This week, biscuits that are breaking the bank, the return of the Sloane Rangers, Eden's latest curves and the battle of the party invites
The BYO biscuit policy
As you will know, big names such as Amey and Atkins have been experiencing cash flow problems recently. One way to alleviate these might be to cut down on biscuits. Believe it or not, bills for these minimal treats can run into thousands – one civil engineer has just discovered that it spends £20,000 a year on KitKats. So accountants looking to trim the fat could do worse than putting a padlock on the biscuit tin. US engineer Bechtel is ahead of the game: I hear its UK arm banned biscuits weeks ago.

A Stirling effort
To celebrate their second Stirling Prize win in succession, Chris Wilkinson and Jim Eyre hosted a bash at their office in London's Old Street last week. The practice, which scooped the award for its Millennium Bridge in Gateshead, generously invited hundreds of friends – many from the press – to help them work their way through several dustbins full of chilled champagne. But what was Wilkinson getting at in his speech? "The press – we love them and hate them," he said, before enigmatically adding: "Please don't knock us down."

Of course my journalist colleagues adore your work, Chris, so we're not quite sure what you mean. Perhaps that we'll crucify you if you fail to make it a hat-trick next year …

Call of nature
The Eden Project has gone earth-mother mad. First it commissioned a statue of Eve made out of soil and turf; now it has built a bus station and toilet in the shape of a "generously curvy woman", according to the latest press release.

The rammed-earth structure was designed by two artists, Jackie Abey and Jill Smallcombe, who worked with specialist contractor Back to Earth.

"We've had a lot of fun with the design and ended up putting the ladies' loos in the head and the gents in the breasts," gushes Smallcombe, who adds: "Actually, the breasts are larger than we had planned, to accommodate more loos."

The assassinated city
Trent Concrete managing director Mike Downing's recent holiday to Cairo brought back bittersweet memories. In 1981 his firm thought it had clinched a deal to supply thousands of precast concrete homes for a new city to relieve the densely populated Egyptian capital. Downing says the procurement process was on track until the project's benefactor, President Sadat, was shot dead by Islamic extremists.

Unfortunately for Downing, President Mubarak was keen to distance himself from the unpopular Sadat and cancelled the project and Trent's lucrative contract. Bad decision, says Downing, who tells me that Cairo's population is now a stifling 18 million.

Gozo journalism
I hear that David Crewe, executive director of Rethinking Construction and chief executive of the Housing Forum, is to retire soon. But what will he do with his spare time? Since he is the proud owner of a house on the Maltese island of Gozo, he could be planning to get away from it all. Hope the house is Egan-compliant, David …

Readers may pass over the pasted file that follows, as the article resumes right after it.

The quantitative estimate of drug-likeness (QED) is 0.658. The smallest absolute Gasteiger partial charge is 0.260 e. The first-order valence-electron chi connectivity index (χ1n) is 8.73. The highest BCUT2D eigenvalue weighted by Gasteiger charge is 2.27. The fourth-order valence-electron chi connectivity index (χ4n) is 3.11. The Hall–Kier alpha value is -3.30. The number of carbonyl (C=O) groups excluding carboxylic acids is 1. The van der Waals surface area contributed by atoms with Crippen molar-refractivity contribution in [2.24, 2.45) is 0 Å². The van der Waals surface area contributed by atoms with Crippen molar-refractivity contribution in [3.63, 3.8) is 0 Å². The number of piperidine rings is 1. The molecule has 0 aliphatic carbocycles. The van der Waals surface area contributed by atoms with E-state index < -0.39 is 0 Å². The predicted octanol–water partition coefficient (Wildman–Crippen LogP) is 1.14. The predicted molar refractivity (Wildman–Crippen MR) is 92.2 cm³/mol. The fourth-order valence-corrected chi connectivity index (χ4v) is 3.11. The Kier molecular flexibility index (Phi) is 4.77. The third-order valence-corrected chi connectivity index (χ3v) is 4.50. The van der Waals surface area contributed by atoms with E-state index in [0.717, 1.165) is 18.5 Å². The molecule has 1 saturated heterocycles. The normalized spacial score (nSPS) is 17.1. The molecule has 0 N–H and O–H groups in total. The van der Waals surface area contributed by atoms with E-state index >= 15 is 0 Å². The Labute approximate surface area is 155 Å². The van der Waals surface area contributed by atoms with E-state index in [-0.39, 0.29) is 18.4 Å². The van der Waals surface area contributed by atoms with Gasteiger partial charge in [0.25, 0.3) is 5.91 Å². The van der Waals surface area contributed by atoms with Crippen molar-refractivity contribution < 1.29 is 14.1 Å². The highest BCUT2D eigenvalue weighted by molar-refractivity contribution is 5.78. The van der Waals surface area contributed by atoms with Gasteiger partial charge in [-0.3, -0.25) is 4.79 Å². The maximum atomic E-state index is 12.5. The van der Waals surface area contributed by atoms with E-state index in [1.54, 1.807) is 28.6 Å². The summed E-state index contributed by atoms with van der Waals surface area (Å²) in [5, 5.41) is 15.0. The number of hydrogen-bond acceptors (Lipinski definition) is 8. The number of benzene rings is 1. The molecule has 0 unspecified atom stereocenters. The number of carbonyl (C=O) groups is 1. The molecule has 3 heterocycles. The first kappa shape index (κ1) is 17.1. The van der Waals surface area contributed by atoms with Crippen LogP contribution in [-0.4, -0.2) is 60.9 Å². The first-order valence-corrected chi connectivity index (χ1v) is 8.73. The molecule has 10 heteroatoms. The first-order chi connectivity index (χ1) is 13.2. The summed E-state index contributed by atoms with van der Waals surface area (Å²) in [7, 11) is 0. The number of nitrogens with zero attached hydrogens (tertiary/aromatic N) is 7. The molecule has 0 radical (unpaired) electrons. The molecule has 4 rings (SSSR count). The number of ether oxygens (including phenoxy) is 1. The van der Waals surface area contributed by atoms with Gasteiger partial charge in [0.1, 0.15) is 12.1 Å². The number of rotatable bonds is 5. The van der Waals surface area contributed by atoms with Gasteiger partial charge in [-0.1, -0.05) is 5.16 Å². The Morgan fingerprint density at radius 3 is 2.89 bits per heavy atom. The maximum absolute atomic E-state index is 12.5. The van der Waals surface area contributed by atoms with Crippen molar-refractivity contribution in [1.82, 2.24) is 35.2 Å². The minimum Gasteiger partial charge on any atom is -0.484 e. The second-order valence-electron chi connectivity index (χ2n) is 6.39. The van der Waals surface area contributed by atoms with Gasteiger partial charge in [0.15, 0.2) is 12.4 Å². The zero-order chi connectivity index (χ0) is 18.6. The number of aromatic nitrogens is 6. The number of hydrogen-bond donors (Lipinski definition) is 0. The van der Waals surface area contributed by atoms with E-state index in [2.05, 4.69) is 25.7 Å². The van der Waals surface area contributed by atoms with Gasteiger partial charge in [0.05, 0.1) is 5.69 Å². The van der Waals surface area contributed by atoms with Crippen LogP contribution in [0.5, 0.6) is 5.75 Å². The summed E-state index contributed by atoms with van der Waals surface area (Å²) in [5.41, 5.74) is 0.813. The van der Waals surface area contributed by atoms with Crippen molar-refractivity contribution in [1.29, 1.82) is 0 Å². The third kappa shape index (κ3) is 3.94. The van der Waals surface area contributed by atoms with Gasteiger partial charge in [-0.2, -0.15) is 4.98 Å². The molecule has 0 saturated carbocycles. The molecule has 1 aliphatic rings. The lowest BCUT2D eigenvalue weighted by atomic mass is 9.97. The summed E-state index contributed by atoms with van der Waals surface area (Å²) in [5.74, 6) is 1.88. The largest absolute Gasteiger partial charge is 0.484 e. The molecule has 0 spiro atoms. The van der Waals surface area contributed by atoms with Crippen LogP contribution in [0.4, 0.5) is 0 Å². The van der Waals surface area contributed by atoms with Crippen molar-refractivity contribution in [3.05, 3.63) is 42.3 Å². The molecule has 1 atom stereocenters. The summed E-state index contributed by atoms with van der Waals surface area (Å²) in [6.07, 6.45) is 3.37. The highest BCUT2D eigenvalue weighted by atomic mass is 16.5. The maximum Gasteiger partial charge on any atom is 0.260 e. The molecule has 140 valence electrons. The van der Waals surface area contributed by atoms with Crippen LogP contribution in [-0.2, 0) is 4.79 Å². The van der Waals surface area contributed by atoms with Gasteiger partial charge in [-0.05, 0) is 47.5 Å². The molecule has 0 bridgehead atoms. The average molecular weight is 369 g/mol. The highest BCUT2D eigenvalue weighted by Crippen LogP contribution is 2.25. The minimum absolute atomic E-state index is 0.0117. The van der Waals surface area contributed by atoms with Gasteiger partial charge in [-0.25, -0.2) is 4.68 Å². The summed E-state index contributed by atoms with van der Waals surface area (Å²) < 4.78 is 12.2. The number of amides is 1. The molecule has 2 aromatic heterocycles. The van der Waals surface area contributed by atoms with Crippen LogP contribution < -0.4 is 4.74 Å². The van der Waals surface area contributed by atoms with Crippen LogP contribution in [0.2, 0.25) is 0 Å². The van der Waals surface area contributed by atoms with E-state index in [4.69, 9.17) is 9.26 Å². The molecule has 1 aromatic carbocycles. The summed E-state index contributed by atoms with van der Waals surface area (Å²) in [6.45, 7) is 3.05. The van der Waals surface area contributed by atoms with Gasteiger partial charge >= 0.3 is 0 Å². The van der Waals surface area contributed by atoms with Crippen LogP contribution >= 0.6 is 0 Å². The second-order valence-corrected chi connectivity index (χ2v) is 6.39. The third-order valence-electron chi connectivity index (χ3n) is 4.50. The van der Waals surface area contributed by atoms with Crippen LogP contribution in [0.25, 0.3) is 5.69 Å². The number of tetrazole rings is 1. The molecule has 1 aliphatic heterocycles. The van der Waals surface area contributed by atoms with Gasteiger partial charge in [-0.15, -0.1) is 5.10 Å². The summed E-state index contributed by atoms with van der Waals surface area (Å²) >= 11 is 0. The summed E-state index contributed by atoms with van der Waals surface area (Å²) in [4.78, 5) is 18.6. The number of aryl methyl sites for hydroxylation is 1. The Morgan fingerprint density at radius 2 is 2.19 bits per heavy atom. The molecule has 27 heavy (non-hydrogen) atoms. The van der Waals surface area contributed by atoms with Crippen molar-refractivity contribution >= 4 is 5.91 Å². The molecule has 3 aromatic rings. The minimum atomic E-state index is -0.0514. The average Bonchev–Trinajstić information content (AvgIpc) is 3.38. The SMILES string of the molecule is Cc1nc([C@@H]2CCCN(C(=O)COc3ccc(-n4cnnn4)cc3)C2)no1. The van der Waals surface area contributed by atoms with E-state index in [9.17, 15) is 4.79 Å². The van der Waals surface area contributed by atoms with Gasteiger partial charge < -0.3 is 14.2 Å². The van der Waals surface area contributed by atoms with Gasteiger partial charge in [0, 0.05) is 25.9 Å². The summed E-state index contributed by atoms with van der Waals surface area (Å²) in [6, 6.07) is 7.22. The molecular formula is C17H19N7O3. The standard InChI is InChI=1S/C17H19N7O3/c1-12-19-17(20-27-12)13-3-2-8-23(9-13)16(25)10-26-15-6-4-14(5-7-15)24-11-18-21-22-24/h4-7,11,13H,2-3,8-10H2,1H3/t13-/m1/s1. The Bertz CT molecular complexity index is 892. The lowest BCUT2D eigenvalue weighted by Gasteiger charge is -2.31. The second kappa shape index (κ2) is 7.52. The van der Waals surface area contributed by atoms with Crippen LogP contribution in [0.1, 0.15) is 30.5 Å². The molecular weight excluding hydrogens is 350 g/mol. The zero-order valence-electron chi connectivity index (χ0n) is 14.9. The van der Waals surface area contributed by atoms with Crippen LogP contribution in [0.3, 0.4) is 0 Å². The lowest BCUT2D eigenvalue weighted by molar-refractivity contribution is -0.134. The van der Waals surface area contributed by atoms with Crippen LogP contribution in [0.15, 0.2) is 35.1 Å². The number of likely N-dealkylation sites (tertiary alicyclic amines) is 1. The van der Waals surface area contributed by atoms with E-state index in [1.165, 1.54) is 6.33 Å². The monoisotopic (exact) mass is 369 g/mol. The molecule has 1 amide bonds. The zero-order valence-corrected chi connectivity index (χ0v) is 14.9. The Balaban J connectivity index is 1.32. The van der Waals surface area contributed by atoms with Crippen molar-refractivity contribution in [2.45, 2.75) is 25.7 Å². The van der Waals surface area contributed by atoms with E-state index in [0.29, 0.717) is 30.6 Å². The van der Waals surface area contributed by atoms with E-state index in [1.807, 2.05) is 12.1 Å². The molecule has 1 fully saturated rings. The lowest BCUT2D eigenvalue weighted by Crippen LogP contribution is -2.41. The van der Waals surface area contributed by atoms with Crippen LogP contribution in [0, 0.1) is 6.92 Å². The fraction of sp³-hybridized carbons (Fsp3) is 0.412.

Shaken but not smashed
The party season is upon us and hosts are trying to outdo each other with the originality of their invitations. Last week I told you about the novel invite to Sir Stuart Lipton's birthday bash: a London brick with a message attached.

Since then, other interesting designs have been flooding in. A do held by Buro Happold was advertised by some cunning paper engineering, and law firm Berwin Leighton Paisner has been sending out beer bottle-shaped flyers.

But the prize for the best gimmick goes to architect Assael, which went to the trouble of sending out hundreds of Martini glasses safely cocooned inside inflated, transparent plastic pillows printed with details of their knees-up.

More tea, Victor?
Property tycoon Victor Wang has just splashed out on a little gem. The owner of Parkview has bought Toyo Ito's delightful Serpentine pavilion (Building, 19 July), which graced the lawns of Kensington Gardens over the summer. I hear Wang intends to move the glass and steel tea house south of the river to a home in front of Battersea power station, which he is about to start converting into a leisure centre.

Hi-ho Silver, darling

The pedestrianisation of London’s Trafalgar Square is leaving motorists fuming, as construction works slow traffic to a crawl. Now I hear another prestigious London square is to get the same treatment. Lord Rogers is working on designs to pedestrianise Sloane Square in Chelsea. It is, of course, famous as the hunting ground of Sloane Rangers – a term coined to describe the upper-class ladies who cruise the area’s boutiques in Range Rovers. Looks like they’ll have to start considering alternative means of transport.